Government approves commission of investigation into certain IBRC transactions

Inquiry will examine any transactions involving loss to taxpayer of €10 million or more

The Government has widened the inquiry into the Irish Bank Resolution Corporationto investigate whether preferential interest rate deals were given some large borrowers.

A proposal to establish a Commission of Investigation was brought to Cabinet today by Minister for Finance Michael Noonan, using existing 2004 legislation.

The Cabinet published the terms of reference of the investigation tonight. It will investigate any transactions by IBRC involving a loss to the taxpayer of €10 million or more; or any transaction likely to cause public concern in respect of the ultimate return to taxpayers.

The comission will produce a report which will “set out the scope and findings of the review in fulfilment of the purposes; and is to respect obligations of confidentiality and to respect commercial sensitivity where those are not incompatible with the public interest”.

Government sources said it is hoped the commission will report its findings by Christmas.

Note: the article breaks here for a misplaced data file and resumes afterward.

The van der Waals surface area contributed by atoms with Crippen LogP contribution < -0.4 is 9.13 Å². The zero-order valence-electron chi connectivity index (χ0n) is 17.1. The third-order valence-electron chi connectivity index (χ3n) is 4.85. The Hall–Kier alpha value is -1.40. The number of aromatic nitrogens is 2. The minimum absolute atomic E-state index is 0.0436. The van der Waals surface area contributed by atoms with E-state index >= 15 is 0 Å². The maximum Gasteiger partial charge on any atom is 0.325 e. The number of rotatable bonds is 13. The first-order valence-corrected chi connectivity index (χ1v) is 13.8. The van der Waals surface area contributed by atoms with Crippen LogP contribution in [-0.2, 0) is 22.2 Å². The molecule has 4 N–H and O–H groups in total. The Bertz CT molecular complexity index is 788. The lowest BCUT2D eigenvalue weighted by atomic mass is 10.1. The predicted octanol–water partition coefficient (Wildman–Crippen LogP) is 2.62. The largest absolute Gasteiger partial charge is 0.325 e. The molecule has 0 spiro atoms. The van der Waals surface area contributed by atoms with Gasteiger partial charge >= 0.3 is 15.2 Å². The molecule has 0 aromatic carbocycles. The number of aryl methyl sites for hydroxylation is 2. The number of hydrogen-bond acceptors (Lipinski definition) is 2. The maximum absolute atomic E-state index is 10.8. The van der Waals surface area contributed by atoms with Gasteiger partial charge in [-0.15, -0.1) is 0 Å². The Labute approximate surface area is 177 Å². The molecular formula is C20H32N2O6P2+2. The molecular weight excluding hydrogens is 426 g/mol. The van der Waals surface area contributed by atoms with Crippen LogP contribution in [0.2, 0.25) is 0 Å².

Mr Noonan brought his proposal on the basis of new allegations that have emerged in recent weeks in relation to IBRC, including the circumstances of the sale of Siteserv to a company controlled by businessman Denis O’Brien.

Sources said the new allegations made by Independent TD Catherine Murphy in the Dáil on the issue of interest rates had led to increased public concern in recent days.

Ms Murphy claimed in the Dáil last week that Mr O’Brien was paying a 1.25 per cent interest rate to IBRC when he could have been expected to pay a 7.5 per cent rate. Mr O’Brien denies this, and says Ms Murphy is “peddling” false material.

The inquiry will examine whether “the interest rates or any extension to interest rates or any periods for re-payments were given by IBRC on preferential terms”.

This will only include changes which resulted in a difference of €4 million in interest due when compared with standard rates for similar loans.

Mr Noonan said ordinary mortgages and small and medium business loans will be excluded from the inquiry, with the focus on 32 large borrowers.